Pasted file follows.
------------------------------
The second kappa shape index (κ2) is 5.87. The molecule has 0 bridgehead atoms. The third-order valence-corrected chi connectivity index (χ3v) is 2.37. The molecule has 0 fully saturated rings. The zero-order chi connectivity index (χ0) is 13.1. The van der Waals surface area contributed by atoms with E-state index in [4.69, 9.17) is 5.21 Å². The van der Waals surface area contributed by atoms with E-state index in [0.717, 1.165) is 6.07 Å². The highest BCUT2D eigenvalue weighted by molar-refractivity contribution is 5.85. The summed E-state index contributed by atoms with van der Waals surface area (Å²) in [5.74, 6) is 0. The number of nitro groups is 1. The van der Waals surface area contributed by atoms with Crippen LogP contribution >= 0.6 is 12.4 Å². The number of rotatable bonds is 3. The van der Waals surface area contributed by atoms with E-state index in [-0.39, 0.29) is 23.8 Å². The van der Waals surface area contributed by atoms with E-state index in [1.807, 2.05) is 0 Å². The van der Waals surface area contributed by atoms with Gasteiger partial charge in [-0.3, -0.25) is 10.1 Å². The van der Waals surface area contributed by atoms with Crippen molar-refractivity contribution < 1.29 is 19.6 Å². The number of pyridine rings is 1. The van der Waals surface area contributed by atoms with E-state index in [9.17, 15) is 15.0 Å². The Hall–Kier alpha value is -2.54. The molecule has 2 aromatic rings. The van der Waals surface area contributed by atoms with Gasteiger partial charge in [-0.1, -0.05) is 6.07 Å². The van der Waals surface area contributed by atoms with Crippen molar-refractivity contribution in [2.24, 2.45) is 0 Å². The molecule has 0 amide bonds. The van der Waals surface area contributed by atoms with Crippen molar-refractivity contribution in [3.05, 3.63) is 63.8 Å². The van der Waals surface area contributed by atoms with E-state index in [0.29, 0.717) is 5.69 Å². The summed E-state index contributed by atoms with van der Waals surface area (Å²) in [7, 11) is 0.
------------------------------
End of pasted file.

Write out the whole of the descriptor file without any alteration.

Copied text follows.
The second kappa shape index (κ2) is 5.87. The molecule has 0 bridgehead atoms. The third-order valence-corrected chi connectivity index (χ3v) is 2.37. The molecule has 0 fully saturated rings. The zero-order chi connectivity index (χ0) is 13.1. The van der Waals surface area contributed by atoms with E-state index in [4.69, 9.17) is 5.21 Å². The van der Waals surface area contributed by atoms with E-state index in [0.717, 1.165) is 6.07 Å². The highest BCUT2D eigenvalue weighted by molar-refractivity contribution is 5.85. The summed E-state index contributed by atoms with van der Waals surface area (Å²) in [5.74, 6) is 0. The number of nitro groups is 1. The van der Waals surface area contributed by atoms with Crippen LogP contribution >= 0.6 is 12.4 Å². The number of rotatable bonds is 3. The van der Waals surface area contributed by atoms with E-state index in [-0.39, 0.29) is 23.8 Å². The van der Waals surface area contributed by atoms with E-state index in [1.807, 2.05) is 0 Å². The van der Waals surface area contributed by atoms with Gasteiger partial charge in [-0.3, -0.25) is 10.1 Å². The van der Waals surface area contributed by atoms with Crippen molar-refractivity contribution < 1.29 is 19.6 Å². The number of pyridine rings is 1. The van der Waals surface area contributed by atoms with E-state index in [9.17, 15) is 15.0 Å². The Hall–Kier alpha value is -2.54. The molecule has 2 aromatic rings. The van der Waals surface area contributed by atoms with Gasteiger partial charge in [-0.1, -0.05) is 6.07 Å². The van der Waals surface area contributed by atoms with Crippen molar-refractivity contribution in [2.24, 2.45) is 0 Å². The molecule has 0 amide bonds. The van der Waals surface area contributed by atoms with Crippen molar-refractivity contribution in [3.05, 3.63) is 63.8 Å². The van der Waals surface area contributed by atoms with E-state index in [0.29, 0.717) is 5.69 Å². The summed E-state index contributed by atoms with van der Waals surface area (Å²) in [7, 11) is 0.